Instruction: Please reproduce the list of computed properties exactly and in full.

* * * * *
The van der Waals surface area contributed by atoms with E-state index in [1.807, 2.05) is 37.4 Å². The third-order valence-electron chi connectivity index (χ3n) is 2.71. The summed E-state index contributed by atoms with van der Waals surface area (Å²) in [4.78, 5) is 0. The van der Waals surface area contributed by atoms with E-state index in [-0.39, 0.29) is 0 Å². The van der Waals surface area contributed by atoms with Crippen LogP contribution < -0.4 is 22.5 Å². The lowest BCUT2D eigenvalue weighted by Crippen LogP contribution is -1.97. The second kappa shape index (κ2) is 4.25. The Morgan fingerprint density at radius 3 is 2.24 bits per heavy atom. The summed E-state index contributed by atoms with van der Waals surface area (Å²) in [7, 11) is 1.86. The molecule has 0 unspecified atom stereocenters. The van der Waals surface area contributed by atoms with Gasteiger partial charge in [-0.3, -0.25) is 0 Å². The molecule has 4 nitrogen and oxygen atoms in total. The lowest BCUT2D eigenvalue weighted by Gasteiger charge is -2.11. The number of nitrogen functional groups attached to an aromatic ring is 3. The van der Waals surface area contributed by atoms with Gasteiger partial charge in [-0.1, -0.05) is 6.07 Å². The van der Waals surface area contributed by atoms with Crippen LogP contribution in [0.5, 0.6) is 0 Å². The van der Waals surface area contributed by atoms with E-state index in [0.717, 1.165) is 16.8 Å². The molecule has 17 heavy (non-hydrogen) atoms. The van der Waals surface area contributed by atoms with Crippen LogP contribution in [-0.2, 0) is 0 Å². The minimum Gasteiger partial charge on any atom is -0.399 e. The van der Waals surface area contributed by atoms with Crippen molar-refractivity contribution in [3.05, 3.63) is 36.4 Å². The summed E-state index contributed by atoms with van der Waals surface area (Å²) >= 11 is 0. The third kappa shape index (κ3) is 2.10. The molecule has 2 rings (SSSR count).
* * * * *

The van der Waals surface area contributed by atoms with E-state index in [1.807, 2.05) is 37.4 Å². The third-order valence-electron chi connectivity index (χ3n) is 2.71. The summed E-state index contributed by atoms with van der Waals surface area (Å²) in [4.78, 5) is 0. The van der Waals surface area contributed by atoms with E-state index in [-0.39, 0.29) is 0 Å². The van der Waals surface area contributed by atoms with Crippen LogP contribution < -0.4 is 22.5 Å². The lowest BCUT2D eigenvalue weighted by Crippen LogP contribution is -1.97. The second kappa shape index (κ2) is 4.25. The Morgan fingerprint density at radius 3 is 2.24 bits per heavy atom. The summed E-state index contributed by atoms with van der Waals surface area (Å²) in [7, 11) is 1.86. The molecule has 0 unspecified atom stereocenters. The van der Waals surface area contributed by atoms with Gasteiger partial charge in [-0.3, -0.25) is 0 Å². The molecule has 4 nitrogen and oxygen atoms in total. The lowest BCUT2D eigenvalue weighted by Gasteiger charge is -2.11. The number of nitrogen functional groups attached to an aromatic ring is 3. The van der Waals surface area contributed by atoms with Gasteiger partial charge in [-0.1, -0.05) is 6.07 Å². The van der Waals surface area contributed by atoms with Crippen LogP contribution in [0.5, 0.6) is 0 Å². The van der Waals surface area contributed by atoms with E-state index in [0.717, 1.165) is 16.8 Å². The molecule has 17 heavy (non-hydrogen) atoms. The van der Waals surface area contributed by atoms with Crippen LogP contribution in [-0.2, 0) is 0 Å². The minimum Gasteiger partial charge on any atom is -0.399 e. The van der Waals surface area contributed by atoms with Crippen molar-refractivity contribution in [3.05, 3.63) is 36.4 Å². The summed E-state index contributed by atoms with van der Waals surface area (Å²) >= 11 is 0. The third kappa shape index (κ3) is 2.10. The molecule has 2 rings (SSSR count).